We know you want the best for your pet and often pet owners are nervous about taking their pet for a veterinary dental cleaning because they are fearful about their pet being put under anesthesia for the procedure. First, we want to reassure pet owners that under the correct protocols, anesthesia is very safe and is far less dangerous than the periodontal disease that will develop without proper cleanings.
When preparing to take your pet for a veterinary dental cleaning, here are some questions you can ask your veterinarian to give you peace of mind about your pet’s safety and the care you can expect.
Questions about Anesthesia:
- Do you perform laboratory work for my pet prior to anesthesia?
Laboratory work will be recommended by your veterinarian to evaluate your pet’s internal organ function prior to anesthesia.
- Who performs and monitors the anesthesia process?
- You should confirm that your pet is monitored under anesthesia by a trained veterinary technician who monitors blood pressure, blood oxygen saturation, end tidal carbon dioxide, electrocardiogram, respiratory rate and body temperature. Intravenous fluids should be administered throughout the procedure to help maintain your pet’s blood pressure and provide intravenous access for additional drugs if they are needed. Your pet should be kept warm with warming blankets during the procedure. Your veterinarian should be happy to discuss every step of the process with you.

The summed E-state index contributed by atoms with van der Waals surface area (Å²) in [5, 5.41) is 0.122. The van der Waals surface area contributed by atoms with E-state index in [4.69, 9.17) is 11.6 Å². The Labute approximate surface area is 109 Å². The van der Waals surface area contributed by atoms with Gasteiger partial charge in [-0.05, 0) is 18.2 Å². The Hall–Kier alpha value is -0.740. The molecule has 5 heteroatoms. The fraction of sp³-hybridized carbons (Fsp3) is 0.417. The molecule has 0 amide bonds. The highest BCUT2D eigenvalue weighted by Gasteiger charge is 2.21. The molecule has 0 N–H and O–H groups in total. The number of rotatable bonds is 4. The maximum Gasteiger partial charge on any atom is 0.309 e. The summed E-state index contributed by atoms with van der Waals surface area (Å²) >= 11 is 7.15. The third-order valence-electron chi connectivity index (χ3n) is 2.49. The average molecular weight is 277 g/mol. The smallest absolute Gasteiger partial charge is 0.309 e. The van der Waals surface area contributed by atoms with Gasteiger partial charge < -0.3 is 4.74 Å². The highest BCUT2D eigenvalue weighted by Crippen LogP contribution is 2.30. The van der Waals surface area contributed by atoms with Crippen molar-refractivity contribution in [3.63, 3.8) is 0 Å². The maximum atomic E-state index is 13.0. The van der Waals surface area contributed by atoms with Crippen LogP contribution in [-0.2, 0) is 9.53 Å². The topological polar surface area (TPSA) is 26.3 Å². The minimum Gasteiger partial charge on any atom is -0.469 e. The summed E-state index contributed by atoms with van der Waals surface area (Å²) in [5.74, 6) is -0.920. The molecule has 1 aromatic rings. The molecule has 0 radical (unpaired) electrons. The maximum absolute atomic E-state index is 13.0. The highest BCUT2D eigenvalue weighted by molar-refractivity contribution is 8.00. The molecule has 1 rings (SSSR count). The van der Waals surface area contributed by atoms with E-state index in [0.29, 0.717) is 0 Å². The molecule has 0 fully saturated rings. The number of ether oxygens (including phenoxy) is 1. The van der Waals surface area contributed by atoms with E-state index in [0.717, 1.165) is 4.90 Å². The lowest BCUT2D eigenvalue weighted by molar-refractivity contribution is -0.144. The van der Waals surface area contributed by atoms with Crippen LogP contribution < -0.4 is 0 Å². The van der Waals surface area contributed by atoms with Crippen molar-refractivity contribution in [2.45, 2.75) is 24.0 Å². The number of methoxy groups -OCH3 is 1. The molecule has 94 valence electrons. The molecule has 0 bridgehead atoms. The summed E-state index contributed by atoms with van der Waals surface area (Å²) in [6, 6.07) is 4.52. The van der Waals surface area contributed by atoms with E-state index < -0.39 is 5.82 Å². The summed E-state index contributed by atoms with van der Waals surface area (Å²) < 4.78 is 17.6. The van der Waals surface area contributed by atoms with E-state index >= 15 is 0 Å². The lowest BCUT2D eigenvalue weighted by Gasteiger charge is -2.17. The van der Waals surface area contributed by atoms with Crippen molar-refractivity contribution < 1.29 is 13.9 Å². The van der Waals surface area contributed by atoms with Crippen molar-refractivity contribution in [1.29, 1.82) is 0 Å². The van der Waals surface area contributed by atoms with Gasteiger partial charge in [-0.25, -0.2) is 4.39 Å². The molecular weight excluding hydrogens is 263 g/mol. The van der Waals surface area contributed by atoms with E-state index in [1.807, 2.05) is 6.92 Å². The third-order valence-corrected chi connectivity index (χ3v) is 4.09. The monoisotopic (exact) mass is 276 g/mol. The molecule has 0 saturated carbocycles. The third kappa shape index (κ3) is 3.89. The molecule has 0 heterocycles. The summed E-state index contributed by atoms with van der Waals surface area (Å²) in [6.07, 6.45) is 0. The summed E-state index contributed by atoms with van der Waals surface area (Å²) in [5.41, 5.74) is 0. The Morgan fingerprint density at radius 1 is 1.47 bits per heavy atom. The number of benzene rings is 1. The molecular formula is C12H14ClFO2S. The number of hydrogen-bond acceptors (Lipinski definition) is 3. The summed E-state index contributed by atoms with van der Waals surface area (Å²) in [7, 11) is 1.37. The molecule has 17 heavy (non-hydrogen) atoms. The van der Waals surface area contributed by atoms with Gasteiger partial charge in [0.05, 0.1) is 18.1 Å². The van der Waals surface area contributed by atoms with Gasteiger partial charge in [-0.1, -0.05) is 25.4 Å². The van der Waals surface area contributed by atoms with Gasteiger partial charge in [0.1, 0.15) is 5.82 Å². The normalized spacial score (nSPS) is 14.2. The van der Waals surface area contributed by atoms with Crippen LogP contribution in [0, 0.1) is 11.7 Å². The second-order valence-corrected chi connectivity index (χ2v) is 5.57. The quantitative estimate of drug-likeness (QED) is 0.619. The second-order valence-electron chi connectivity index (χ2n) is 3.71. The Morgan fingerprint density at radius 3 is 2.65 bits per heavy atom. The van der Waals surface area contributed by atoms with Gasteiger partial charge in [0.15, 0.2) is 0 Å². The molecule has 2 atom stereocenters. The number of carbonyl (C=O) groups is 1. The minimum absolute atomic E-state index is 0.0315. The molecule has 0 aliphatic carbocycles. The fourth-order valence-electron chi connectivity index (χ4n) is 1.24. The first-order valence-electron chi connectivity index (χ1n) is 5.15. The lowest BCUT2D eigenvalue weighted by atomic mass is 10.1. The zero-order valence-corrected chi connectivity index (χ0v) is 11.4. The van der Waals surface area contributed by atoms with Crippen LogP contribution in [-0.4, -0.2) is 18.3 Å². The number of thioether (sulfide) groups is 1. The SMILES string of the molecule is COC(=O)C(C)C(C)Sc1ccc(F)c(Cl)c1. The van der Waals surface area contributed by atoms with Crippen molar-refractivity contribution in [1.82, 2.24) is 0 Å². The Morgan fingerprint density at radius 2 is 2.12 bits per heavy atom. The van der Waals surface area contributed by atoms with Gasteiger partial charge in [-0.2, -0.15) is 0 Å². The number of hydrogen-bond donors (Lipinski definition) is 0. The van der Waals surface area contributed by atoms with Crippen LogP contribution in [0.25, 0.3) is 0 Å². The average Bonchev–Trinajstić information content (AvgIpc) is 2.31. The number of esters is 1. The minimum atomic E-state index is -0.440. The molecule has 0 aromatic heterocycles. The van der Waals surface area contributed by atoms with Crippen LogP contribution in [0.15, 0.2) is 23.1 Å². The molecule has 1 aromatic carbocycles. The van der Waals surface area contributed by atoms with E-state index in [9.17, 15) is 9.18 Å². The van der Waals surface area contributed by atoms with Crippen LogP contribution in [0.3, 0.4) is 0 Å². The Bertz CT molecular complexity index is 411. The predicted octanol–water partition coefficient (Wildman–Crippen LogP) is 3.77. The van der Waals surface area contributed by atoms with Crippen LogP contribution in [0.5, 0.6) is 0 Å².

- What is your full anesthesia protocol?
You should confirm your pet’s blood pressure and blood oxygen are constantly monitored by a trained veterinary technician, that IV fluids are administered throughout the procedure and pets are kept warm with warming blankets during the procedure. Your veterinarian should be happy to discuss every step of the process with you.
- Ask for the practice’s anesthetic safety record. AAHA certified veterinary practices are required to keep anesthesia safety records. You can ask about this record and a practice should be more than happy to share this information with you.
Questions about the dental procedure?
Do you take radiographs as a standard practice for all cleanings?
A comprehensive veterinary dental cleaning will include radiographs. This is the only way to identify other painful problems that may exist in your pet’s mouth under the gum, in the bone or involving the tooth root due to periodontal or endodontic disease.
- Do you use localized nerve blocks?
Local nerve blocks, in addition to pain medication administered prior to anesthesia, reduces the need for general anesthetic, improving the safety of the procedure and making your pet’s recovery faster and less painful.
- What is your protocol if you identify a problem?
You should ask your veterinarian how they handle disease that they find and if they will discuss the findings and treatment options with you immediately. You may also want to ask how they handle any complex issues they find such as broken teeth, bone loss or other problems. In many cases a specialist can save teeth with root canal procedures as opposed to extraction – keeping teeth intact when possible can prevent future dental problems to a pet.